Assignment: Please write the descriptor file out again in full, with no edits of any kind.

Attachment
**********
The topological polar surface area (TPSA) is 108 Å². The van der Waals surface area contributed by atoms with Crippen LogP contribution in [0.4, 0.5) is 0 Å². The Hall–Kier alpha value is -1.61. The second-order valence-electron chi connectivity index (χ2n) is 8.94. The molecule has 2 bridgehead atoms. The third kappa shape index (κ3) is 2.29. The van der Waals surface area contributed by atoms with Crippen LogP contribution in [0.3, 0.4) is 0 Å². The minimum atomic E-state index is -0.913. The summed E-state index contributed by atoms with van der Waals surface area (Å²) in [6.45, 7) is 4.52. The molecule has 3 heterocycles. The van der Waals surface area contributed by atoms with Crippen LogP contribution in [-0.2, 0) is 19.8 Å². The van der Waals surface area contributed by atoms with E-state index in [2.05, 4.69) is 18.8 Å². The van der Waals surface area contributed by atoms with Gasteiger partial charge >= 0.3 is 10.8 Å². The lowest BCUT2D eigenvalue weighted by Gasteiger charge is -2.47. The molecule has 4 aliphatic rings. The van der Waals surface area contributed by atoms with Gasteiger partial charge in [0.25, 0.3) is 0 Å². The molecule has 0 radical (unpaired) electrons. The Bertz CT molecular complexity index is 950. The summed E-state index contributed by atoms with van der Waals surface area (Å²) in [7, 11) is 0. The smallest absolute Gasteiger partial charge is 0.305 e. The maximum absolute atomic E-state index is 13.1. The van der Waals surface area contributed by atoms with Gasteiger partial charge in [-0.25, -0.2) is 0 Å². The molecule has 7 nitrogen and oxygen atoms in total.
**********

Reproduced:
The topological polar surface area (TPSA) is 108 Å². The van der Waals surface area contributed by atoms with Crippen LogP contribution in [0.4, 0.5) is 0 Å². The Hall–Kier alpha value is -1.61. The second-order valence-electron chi connectivity index (χ2n) is 8.94. The molecule has 2 bridgehead atoms. The third kappa shape index (κ3) is 2.29. The van der Waals surface area contributed by atoms with Crippen LogP contribution in [0.3, 0.4) is 0 Å². The minimum atomic E-state index is -0.913. The summed E-state index contributed by atoms with van der Waals surface area (Å²) in [6.45, 7) is 4.52. The molecule has 3 heterocycles. The van der Waals surface area contributed by atoms with Crippen LogP contribution in [-0.2, 0) is 19.8 Å². The van der Waals surface area contributed by atoms with E-state index in [2.05, 4.69) is 18.8 Å². The van der Waals surface area contributed by atoms with Gasteiger partial charge >= 0.3 is 10.8 Å². The lowest BCUT2D eigenvalue weighted by Gasteiger charge is -2.47. The molecule has 4 aliphatic rings. The van der Waals surface area contributed by atoms with Gasteiger partial charge in [0.25, 0.3) is 0 Å². The molecule has 0 radical (unpaired) electrons. The Bertz CT molecular complexity index is 950. The summed E-state index contributed by atoms with van der Waals surface area (Å²) in [7, 11) is 0. The smallest absolute Gasteiger partial charge is 0.305 e. The maximum absolute atomic E-state index is 13.1. The van der Waals surface area contributed by atoms with Gasteiger partial charge in [-0.25, -0.2) is 0 Å². The molecule has 7 nitrogen and oxygen atoms in total.